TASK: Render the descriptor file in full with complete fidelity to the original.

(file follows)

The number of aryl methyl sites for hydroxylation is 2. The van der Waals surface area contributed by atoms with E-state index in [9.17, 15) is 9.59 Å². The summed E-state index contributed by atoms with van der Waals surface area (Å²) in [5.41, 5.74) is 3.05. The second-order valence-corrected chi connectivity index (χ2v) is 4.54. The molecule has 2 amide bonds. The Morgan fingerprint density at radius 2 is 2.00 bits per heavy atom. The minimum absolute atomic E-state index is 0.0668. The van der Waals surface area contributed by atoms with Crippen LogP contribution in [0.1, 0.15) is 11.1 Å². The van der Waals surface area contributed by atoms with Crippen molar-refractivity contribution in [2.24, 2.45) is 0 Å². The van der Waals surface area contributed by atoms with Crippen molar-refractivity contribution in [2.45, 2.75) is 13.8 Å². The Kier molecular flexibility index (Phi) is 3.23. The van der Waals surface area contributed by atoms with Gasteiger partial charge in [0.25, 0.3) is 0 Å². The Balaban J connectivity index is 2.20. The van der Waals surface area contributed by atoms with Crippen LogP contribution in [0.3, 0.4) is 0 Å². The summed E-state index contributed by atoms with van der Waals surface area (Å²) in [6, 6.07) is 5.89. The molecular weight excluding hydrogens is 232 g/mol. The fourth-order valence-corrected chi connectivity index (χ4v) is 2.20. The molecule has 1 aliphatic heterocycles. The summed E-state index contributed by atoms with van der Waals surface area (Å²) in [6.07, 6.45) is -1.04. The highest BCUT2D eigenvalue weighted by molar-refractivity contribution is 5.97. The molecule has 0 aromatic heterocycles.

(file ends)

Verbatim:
The number of aryl methyl sites for hydroxylation is 2. The van der Waals surface area contributed by atoms with E-state index in [9.17, 15) is 9.59 Å². The summed E-state index contributed by atoms with van der Waals surface area (Å²) in [5.41, 5.74) is 3.05. The second-order valence-corrected chi connectivity index (χ2v) is 4.54. The molecule has 2 amide bonds. The Morgan fingerprint density at radius 2 is 2.00 bits per heavy atom. The minimum absolute atomic E-state index is 0.0668. The van der Waals surface area contributed by atoms with Crippen LogP contribution in [0.1, 0.15) is 11.1 Å². The van der Waals surface area contributed by atoms with Crippen molar-refractivity contribution in [2.24, 2.45) is 0 Å². The van der Waals surface area contributed by atoms with Crippen molar-refractivity contribution in [2.45, 2.75) is 13.8 Å². The Kier molecular flexibility index (Phi) is 3.23. The van der Waals surface area contributed by atoms with Gasteiger partial charge in [0.25, 0.3) is 0 Å². The Balaban J connectivity index is 2.20. The van der Waals surface area contributed by atoms with Crippen LogP contribution in [0.3, 0.4) is 0 Å². The summed E-state index contributed by atoms with van der Waals surface area (Å²) in [6, 6.07) is 5.89. The molecular weight excluding hydrogens is 232 g/mol. The fourth-order valence-corrected chi connectivity index (χ4v) is 2.20. The molecule has 1 aliphatic heterocycles. The summed E-state index contributed by atoms with van der Waals surface area (Å²) in [6.07, 6.45) is -1.04. The highest BCUT2D eigenvalue weighted by molar-refractivity contribution is 5.97. The molecule has 0 aromatic heterocycles.